People who experience difficulty breathing at night are often diagnosed with sleep apnea. This condition is found in three distinctive types and in varying levels. It is important for the individual’s health that treatment for this condition is obtained. The three types of sleep apnea are obstructive sleep apnea, central sleep apnea, and mixed sleep apnea.
Obstructive Sleep Apnea
Individuals who have obstructive sleep apnea often have difficulty breathing during the night while sleeping. Typically, they can be heard snoring because the soft tissues found in the back of their throats have become flaccid and collapsed into the airway, narrowing the space that is usually available for the passage of air. While people suffering from obstructive sleep apnea usually wake themselves up with their snoring, it is also quite common for other people in the home to shake them awake. When consulted, a physician will prescribe a recommended treatment plan that often involves the use of either a CPAP or BiPAP machine.
Central Sleep Apnea
Patients with central sleep apnea experience periods during slumber when they completely stop breathing. During this episode, the patient’s airway is open. However, the individual’s brain does not continue to send the signal that allows breathing to take place. Fortunately, patients awaken from this phase due to the lack of oxygen. A physician with experience in treating apnea will develop a course of treatment that usually involves the use of prescription medication along with specialized equipment.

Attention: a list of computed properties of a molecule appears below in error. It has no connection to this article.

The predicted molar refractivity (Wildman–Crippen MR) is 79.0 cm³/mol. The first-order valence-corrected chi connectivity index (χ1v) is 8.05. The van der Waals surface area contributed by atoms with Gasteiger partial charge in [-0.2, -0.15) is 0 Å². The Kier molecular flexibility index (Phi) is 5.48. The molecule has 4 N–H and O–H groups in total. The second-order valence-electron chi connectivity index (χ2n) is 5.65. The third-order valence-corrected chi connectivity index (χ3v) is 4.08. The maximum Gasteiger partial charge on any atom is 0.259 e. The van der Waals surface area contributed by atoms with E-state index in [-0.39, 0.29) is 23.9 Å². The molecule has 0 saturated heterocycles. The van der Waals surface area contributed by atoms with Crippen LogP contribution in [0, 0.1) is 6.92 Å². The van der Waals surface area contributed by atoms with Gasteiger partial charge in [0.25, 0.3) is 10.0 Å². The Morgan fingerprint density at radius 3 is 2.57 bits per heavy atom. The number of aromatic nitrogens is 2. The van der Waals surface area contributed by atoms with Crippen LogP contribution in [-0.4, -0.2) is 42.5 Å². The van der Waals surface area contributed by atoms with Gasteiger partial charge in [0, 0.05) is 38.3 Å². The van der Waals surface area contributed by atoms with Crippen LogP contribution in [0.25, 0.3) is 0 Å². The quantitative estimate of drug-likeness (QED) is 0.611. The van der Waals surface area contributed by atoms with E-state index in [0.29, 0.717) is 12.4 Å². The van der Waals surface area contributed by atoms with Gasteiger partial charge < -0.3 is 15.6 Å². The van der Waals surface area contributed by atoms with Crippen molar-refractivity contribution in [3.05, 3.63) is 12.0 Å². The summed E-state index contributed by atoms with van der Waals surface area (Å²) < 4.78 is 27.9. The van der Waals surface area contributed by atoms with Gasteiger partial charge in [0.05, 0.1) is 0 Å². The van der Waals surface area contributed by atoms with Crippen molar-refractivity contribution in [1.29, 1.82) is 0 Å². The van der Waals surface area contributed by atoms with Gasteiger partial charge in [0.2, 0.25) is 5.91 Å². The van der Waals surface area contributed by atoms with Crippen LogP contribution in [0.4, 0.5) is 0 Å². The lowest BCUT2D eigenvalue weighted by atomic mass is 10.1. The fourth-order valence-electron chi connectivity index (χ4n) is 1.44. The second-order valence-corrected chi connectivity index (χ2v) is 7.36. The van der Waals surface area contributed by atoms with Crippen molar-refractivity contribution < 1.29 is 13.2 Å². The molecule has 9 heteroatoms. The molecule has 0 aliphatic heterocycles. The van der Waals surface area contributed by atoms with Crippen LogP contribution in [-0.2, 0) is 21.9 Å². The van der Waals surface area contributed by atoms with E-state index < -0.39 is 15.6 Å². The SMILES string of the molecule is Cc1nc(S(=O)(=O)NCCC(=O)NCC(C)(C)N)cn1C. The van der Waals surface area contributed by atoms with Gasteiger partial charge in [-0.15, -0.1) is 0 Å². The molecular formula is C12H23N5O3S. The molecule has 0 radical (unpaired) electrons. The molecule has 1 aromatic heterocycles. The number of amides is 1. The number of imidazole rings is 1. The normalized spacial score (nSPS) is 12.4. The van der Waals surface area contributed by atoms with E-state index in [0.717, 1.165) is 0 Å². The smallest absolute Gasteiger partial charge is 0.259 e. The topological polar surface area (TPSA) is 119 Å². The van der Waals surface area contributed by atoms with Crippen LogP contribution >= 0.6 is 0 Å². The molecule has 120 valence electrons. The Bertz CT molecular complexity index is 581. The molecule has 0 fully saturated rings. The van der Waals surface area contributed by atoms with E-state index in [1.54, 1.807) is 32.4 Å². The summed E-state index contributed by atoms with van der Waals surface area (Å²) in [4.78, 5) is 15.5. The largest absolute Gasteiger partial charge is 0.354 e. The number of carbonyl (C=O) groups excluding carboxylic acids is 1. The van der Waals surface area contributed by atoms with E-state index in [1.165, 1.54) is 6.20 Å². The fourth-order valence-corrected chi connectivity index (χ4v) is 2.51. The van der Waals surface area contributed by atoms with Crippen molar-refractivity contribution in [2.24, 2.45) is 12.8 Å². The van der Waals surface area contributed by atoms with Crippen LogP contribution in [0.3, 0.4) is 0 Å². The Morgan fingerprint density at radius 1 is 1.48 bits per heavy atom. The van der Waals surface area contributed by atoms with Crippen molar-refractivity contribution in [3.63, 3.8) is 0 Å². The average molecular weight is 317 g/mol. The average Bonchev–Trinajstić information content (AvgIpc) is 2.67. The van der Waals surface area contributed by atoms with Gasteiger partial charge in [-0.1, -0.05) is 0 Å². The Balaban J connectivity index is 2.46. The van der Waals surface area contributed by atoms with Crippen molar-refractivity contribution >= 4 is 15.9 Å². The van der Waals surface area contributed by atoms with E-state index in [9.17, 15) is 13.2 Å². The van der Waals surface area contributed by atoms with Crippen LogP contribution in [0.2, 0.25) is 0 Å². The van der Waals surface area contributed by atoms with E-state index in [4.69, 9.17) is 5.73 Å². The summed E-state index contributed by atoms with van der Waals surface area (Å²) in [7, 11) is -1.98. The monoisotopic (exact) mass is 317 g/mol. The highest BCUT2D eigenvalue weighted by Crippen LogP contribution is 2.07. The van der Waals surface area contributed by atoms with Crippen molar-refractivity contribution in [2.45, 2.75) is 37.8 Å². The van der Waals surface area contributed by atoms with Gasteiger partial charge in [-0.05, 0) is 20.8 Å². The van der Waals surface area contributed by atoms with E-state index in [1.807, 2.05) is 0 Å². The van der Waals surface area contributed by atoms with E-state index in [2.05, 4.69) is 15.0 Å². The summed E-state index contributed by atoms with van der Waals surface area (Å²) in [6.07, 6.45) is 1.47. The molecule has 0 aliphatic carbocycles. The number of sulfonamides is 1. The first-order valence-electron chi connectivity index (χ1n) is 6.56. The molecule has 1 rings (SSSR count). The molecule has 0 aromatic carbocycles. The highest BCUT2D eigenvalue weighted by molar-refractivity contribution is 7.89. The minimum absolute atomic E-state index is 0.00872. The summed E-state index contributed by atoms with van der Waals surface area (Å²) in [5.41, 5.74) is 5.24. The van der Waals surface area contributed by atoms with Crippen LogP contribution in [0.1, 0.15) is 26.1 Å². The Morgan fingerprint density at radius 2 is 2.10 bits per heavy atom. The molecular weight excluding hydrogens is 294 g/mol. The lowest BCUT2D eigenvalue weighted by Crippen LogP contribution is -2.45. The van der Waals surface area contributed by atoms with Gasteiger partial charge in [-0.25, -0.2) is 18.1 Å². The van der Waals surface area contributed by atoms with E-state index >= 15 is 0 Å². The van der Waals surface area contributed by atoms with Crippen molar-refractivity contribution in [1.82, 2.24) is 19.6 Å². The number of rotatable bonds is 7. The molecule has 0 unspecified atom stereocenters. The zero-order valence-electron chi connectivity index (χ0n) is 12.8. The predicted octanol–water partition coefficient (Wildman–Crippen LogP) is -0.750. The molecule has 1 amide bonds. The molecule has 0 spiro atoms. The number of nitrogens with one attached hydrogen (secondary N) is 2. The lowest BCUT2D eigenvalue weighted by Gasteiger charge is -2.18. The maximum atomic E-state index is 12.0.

Mixed Sleep Apnea
When a patient experiences symptoms from both obstructive sleep apnea and central sleep apnea, the condition is called mixed sleep apnea. Getting treatment is a critical component of maintaining good health. A qualified physician can personalize the treatment plan for the patient, and typically, this strategy will involve the use of specialized equipment.
Once you’ve been diagnosed with sleep apnea, it becomes necessary to change the way that you sleep. A physician must be consulted to find out what the best course of treatment for you is. Three types of sleep apnea exist, including obstructive sleep apnea, central sleep apnea, and mixed sleep apnea. The type that you have usually influences the course of treatment.